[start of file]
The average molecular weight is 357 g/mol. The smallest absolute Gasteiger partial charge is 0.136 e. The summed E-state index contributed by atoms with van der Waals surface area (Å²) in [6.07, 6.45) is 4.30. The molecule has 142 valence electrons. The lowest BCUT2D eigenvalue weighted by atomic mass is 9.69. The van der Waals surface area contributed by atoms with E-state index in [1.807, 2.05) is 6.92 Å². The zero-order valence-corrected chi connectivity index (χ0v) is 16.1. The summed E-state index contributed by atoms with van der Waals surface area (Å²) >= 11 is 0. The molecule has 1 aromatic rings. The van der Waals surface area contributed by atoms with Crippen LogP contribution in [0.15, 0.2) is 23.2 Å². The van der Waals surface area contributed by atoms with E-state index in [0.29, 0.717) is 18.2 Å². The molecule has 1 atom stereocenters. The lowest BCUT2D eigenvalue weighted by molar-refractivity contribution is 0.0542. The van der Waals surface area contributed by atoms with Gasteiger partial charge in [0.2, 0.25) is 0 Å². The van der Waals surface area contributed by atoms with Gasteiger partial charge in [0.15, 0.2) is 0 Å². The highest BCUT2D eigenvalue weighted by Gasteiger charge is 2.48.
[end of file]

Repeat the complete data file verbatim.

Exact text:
The average molecular weight is 357 g/mol. The smallest absolute Gasteiger partial charge is 0.136 e. The summed E-state index contributed by atoms with van der Waals surface area (Å²) in [6.07, 6.45) is 4.30. The molecule has 142 valence electrons. The lowest BCUT2D eigenvalue weighted by atomic mass is 9.69. The van der Waals surface area contributed by atoms with E-state index in [1.807, 2.05) is 6.92 Å². The zero-order valence-corrected chi connectivity index (χ0v) is 16.1. The summed E-state index contributed by atoms with van der Waals surface area (Å²) >= 11 is 0. The molecule has 1 aromatic rings. The van der Waals surface area contributed by atoms with Crippen LogP contribution in [0.15, 0.2) is 23.2 Å². The van der Waals surface area contributed by atoms with E-state index in [0.29, 0.717) is 18.2 Å². The molecule has 1 atom stereocenters. The lowest BCUT2D eigenvalue weighted by molar-refractivity contribution is 0.0542. The van der Waals surface area contributed by atoms with Gasteiger partial charge in [0.2, 0.25) is 0 Å². The van der Waals surface area contributed by atoms with Gasteiger partial charge in [0.15, 0.2) is 0 Å². The highest BCUT2D eigenvalue weighted by Gasteiger charge is 2.48.